Writing a Cover Letter When You Don't Have Any Experience

John Krautzel
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Your first job represents a Catch-22. A cover letter and resume should expand on your previous work experience, but your first job means you have an inherent lack of experience.

Despite this void in your professional acumen, you can still earn that vaunted summer internship as a younger job seeker by including relevant details in a cover letter. Many companies already realize a freshman in college may have a lack of experience. This is because an internship provides relevant job training for someone who wants insider knowledge of a particular career track.

Armed with this knowledge, fill your cover letter with necessary data points. Describe your current situation geographically and educationally. Assess how you connected with this potential employer, such as through a mutual friend or a current employee. List traits that show you are a hard worker, including volunteer efforts and grades.

Explain who you are in the first paragraph. Tell a potential employer where you attend school, the job that interests you and why you chose to apply for this opportunity. The first paragraph of a cover letter serves to introduce you to a company. If someone referred you, mention that person in the initial paragraph.

Connect yourself to the company in the second paragraph. Show what characteristics, motivations, passions and interests correlate to the company's mission, culture and background. If you love animals and your internship revolves around a marketing position for a dog food company, relate how you volunteered at an animal shelter for three summers. Professional experience does not have to come from a paid position.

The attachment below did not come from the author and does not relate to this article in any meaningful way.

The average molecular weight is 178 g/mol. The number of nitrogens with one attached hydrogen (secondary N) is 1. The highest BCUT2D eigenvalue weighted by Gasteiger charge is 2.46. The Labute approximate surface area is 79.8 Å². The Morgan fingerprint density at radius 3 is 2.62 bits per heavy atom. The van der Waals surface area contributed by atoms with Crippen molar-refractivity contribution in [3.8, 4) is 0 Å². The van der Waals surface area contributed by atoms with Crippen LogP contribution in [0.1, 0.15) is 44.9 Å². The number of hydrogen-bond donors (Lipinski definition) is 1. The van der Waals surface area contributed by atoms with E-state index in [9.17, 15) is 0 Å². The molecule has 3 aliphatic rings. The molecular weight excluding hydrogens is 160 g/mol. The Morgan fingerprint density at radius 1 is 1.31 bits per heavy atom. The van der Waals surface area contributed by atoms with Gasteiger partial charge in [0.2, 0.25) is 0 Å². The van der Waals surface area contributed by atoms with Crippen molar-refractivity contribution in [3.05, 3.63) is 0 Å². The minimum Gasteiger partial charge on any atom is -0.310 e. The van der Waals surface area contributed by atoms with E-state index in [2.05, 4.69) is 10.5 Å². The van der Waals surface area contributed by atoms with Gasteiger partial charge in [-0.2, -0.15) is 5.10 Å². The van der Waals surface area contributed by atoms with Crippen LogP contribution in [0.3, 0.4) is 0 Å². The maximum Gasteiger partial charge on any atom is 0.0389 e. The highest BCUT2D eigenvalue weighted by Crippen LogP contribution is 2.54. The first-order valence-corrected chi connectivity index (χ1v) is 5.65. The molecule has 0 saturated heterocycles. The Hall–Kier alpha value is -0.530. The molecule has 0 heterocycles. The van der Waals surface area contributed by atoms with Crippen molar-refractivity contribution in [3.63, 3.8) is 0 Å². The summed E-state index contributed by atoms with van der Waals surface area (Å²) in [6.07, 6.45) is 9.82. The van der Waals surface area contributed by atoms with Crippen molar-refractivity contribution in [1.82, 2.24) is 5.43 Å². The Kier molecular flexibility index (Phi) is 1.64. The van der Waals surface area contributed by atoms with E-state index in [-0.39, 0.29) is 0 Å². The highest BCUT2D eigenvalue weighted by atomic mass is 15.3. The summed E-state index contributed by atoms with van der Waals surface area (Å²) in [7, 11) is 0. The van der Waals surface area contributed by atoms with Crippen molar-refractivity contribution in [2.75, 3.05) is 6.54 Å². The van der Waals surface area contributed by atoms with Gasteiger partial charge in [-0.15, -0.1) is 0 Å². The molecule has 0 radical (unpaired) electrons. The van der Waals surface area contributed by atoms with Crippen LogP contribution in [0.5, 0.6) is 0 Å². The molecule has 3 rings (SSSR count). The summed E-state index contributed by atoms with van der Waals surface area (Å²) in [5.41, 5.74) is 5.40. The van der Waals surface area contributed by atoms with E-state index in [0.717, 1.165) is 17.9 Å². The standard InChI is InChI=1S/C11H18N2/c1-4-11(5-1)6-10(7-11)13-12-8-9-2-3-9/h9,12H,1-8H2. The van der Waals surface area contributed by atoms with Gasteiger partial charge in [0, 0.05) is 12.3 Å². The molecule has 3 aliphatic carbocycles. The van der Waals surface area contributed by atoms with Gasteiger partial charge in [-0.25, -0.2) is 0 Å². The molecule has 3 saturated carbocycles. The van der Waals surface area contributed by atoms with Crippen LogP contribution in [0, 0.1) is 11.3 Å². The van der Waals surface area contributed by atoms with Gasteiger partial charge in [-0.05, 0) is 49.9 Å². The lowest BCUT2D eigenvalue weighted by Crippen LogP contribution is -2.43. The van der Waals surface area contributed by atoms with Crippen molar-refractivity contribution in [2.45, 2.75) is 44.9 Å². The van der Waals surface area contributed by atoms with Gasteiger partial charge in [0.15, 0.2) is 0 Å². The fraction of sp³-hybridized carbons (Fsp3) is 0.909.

Describe personal traits that make you an ideal candidate in the third paragraph of a cover letter. Show examples of how you communicate, how you work well with others and when you accomplished goals. Relate writing for the high school newspaper, positions on student councils and fundraising for local political candidates. All of these tasks show how you work in a real-world situation, even if you were not an employee.

Close your correspondence with a simple sentence explaining how you contact the company next. Say that you shall call the HR manager or internship expert at a specific time and date so the employer can expect your call.

Keep your letter short, usually under one page total. Put the most important information first, with the most relevant data in the first sentence of each paragraph. Identify the most crucial requirements of the job and expound on how you fit those needs. All of these facets make the recruiter's job easier to spot your talents.

A cover letter does more than relate your work experience to an employer. It tells your story, which leads a human resources staffer to investigate further. The next step involves vetting your references through relevant connections such as teachers, professors and volunteer coordinators.

Photo courtesy of adamr at FreeDigitalPhotos.net



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